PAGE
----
Boost in jobs vital to reducing the number of First Nations children in out-of-home care

The Albanese Labor Government is committed to reducing the number of First Nations children in out-of-home care and has created close to 100 additional jobs in Aboriginal Community-Controlled Organisations to assist.

Indigenous children are almost 12 times more likely to be placed in out-of-home care or connected to the child protection system. The Commonwealth has committed to the Closing the Gap target to reduce the number of Aboriginal and Torres Strait Islander children in out-of-home care by 45 per cent by 2031.

As progress towards Target 12 under Closing the Gap, the Government’s investment in the Improving Multidisciplinary Responses (IMR) program last year has seen the creation of more than 93 jobs – the majority in regional and remote Australia.

The IMR program aims to keep First Nations children safe by enhancing and supporting holistic responses for families with complex needs in culturally, geographically, and socially diverse contexts.

A total of $44 million was committed to the program for 15 organisations in August last year with a focus on embedding the Aboriginal and Torres Strait Islander Child Placement Principle and its five elements of prevention, placement, participation, partnership and connection.

Minister for Social Services Amanda Rishworth will today speak with the organisations on the frontline of this work at an IMR Community of Practice event in Adelaide.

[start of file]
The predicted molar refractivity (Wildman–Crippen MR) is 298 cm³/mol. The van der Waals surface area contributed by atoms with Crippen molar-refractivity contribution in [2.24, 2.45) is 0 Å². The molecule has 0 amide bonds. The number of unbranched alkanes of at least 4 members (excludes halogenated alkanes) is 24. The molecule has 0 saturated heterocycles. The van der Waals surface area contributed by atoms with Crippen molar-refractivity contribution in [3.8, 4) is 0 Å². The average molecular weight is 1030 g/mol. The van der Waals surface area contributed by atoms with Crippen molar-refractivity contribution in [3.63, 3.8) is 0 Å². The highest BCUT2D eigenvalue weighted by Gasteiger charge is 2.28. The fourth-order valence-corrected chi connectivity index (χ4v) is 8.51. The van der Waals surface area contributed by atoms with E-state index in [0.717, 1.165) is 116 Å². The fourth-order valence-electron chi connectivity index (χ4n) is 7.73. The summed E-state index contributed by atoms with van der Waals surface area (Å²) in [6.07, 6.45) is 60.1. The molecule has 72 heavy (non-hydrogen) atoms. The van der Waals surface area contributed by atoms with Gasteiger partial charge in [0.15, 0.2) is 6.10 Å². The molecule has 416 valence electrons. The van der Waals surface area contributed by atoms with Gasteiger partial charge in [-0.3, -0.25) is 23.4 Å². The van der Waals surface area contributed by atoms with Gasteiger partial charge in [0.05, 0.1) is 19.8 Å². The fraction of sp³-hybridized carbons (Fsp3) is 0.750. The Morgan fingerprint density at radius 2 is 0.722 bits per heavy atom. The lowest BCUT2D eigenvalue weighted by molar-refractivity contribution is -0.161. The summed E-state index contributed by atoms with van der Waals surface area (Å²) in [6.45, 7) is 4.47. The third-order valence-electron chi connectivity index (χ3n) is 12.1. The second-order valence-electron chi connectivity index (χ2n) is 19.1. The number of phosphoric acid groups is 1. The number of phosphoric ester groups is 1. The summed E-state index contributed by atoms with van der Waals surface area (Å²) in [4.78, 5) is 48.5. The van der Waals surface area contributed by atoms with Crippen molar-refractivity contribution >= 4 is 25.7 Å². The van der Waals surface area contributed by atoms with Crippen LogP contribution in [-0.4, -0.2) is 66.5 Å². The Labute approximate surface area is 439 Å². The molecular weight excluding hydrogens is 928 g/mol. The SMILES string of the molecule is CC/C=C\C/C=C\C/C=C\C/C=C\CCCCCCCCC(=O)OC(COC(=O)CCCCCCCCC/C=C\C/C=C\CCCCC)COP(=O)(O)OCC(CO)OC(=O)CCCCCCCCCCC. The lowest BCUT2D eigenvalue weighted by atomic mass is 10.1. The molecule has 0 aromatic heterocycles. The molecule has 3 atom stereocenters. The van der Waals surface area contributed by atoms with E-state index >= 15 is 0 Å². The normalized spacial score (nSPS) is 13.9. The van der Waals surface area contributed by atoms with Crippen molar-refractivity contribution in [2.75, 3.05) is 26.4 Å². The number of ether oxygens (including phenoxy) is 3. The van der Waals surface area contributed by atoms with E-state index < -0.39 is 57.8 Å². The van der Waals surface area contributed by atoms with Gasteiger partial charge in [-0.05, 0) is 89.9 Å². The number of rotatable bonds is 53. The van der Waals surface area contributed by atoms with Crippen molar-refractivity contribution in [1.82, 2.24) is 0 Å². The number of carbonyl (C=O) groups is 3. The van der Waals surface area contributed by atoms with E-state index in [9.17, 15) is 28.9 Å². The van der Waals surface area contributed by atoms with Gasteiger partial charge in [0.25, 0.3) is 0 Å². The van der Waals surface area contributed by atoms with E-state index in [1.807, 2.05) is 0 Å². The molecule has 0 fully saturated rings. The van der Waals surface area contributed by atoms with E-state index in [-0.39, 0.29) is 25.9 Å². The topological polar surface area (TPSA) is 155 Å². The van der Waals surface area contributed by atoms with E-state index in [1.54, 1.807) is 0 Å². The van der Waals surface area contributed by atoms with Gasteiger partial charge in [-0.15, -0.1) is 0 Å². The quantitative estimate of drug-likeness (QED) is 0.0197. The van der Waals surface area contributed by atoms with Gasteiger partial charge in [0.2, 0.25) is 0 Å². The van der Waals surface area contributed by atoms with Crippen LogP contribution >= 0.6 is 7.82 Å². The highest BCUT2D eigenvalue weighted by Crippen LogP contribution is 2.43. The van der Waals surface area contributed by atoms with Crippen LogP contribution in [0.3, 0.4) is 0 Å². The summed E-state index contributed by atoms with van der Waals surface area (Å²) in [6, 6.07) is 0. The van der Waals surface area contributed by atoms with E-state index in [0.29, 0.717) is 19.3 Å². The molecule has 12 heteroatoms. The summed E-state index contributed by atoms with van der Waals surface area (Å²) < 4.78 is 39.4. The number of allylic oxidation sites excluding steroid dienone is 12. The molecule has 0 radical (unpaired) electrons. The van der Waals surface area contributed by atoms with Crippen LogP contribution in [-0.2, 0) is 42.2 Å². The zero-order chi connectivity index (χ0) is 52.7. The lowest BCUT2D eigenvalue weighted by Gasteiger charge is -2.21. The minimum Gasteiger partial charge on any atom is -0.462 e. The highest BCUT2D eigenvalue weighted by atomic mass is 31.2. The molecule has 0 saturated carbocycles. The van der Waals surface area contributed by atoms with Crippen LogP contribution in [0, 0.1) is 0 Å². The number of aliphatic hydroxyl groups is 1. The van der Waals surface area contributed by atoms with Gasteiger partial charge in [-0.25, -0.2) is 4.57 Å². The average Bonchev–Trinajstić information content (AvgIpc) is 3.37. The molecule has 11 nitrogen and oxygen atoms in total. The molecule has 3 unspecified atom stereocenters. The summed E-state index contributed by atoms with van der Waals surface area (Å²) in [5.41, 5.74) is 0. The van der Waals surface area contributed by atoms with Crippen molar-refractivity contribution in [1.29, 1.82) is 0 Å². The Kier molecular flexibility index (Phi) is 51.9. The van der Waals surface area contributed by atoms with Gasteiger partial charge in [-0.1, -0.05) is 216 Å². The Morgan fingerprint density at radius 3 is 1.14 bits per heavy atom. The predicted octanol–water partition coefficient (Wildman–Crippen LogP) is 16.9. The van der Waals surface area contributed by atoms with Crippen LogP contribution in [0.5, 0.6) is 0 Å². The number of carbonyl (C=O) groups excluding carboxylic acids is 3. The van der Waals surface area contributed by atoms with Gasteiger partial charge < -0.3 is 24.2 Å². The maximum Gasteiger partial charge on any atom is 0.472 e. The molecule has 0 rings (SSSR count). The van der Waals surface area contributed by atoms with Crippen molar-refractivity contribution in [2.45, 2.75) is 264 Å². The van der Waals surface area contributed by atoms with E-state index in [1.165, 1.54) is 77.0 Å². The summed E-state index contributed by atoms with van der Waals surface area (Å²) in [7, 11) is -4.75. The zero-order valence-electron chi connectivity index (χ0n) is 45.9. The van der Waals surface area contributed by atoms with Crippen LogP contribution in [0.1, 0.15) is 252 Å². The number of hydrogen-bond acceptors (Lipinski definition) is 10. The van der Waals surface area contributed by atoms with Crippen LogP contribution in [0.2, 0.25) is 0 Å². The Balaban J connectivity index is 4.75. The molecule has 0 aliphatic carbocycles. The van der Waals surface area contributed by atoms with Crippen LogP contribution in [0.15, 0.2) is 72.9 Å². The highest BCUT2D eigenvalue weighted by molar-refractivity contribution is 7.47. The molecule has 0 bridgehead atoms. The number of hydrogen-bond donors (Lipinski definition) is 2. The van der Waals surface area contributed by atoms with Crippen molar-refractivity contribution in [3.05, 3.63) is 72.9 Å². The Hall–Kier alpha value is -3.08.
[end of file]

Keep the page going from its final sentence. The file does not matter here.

“I want to acknowledge the innovation of these Aboriginal Community-Controlled Organisations and their dedication to support First Nations children to grow up safe, strong and connected to their families, communities and culture,” Minister Rishworth said.

“Their crucial work will ensure First Nations children receive the targeted support and services they need, specifically designed to tackle complex needs.

“The Government looks forward to learning about the innovative service delivery models which participating First Nations organisations are designing under the IMR program.”

CEO of SNAICC Catherine Liddle highlighted the importance of First Nations-led solutions.

“Strengthening Aboriginal Community-Controlled Organisations in the early years space to support vulnerable families will help keep our children safe and allow them to thrive, connected to family, community and culture,” Ms Liddle said.

“The IMR project will assist in reducing the rates of our children in the child protection system, one of the key outcomes in Closing the Gap.”

Minister Rishworth said the IMR program was one of the priority measures in achieving Target 12 of the National Agreement on Closing the Gap, to reduce the rate of over-representation of First Nations children in out-of-home care by 45 per cent by 2031.

“The Government is committed to Closing the Gap in social and economic outcomes through activities like the IMR program, to making a positive impact for First Nations youth, children and families, and aiding in developing a stronger community and future,” Minister Rishworth said.

“I hope that through the IMR program we will see an increase in the rate of First Nations families accessing early intervention services, assisted by the funded First Nations organisations and SNAICC.”

For further information on the IMR program, visit the Department of Social Services website.